I did have to get off the road once today, but that was for a house that was being moved. It was more than two lanes wide, and, as it approached me, there was oncoming traffic. I pulled into a little pull-off area and waved to the driver as he passed. Like almost everyone I wave at in Saskatchewan, he smiled and waved back.
After 20 miles or so, the road gets great shoulders - that is a house up there!
Coming in closer to Saskatoon, the road quality goes down and the traffic increases
Coming into Saskatoon
I stopped once for a snack, and still reached Saskatoon by noon. I had covered over 50 miles in three hours, including the time for my snack stop. Riding into Saskatoon was less fun than riding into Edmonton. I had to ride through construction in both cases and in fairly high density traffic. In Edmonton, I had no problems, in Saskatoon, I almost hit a van that turned left in front of me: I don't think he realized that I was doing 25 mph. After that I rode more carefully and also more aggressively. Even then, when I got downtown at noon, I decided it was safer to be a pedestrian for a few block.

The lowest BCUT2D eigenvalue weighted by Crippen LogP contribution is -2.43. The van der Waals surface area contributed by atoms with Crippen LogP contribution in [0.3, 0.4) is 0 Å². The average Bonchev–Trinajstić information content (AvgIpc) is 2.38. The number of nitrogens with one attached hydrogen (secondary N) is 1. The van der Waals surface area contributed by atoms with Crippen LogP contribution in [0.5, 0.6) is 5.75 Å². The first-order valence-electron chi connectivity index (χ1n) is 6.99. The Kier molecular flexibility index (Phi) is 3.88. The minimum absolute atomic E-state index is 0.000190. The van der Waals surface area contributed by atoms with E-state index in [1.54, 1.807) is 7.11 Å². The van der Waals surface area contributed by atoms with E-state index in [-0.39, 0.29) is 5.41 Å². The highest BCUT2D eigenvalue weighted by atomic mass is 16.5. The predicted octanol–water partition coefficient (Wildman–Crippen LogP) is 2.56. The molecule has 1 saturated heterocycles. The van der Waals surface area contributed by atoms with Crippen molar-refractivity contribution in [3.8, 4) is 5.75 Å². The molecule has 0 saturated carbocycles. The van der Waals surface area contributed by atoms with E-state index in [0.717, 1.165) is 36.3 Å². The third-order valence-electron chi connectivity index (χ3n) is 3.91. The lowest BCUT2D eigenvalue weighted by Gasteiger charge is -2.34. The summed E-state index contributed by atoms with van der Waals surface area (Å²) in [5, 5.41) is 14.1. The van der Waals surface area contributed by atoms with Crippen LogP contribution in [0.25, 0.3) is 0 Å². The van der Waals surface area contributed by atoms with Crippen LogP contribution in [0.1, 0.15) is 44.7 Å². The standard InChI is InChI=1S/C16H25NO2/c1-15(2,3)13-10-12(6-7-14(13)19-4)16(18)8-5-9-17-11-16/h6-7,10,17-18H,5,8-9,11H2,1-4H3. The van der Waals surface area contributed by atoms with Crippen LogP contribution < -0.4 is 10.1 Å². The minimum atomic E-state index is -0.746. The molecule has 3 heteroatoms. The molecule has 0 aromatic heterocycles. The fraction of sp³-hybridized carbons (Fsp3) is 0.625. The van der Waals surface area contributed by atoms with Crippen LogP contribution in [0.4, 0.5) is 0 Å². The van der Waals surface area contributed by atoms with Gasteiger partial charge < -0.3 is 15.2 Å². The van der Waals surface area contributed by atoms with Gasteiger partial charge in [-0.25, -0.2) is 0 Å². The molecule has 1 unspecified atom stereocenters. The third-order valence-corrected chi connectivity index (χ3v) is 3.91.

I stopped - walked - to a downtown hotel and asked the concierge for some help and the use of a telephone book. He was very helpful. I found the numbers I wanted, called 'em, and arranged to meet Darrell, a tourist who lives in Saskatchewan, for lunch. Darrell rode over to guide me through the downtown and across the river to a restaurant. We had a nice visit ad a good lunch and then I rode out of Saskatoon. I had no good reason to stay in Saskatoon and a good reason, the wind, to keep on riding east.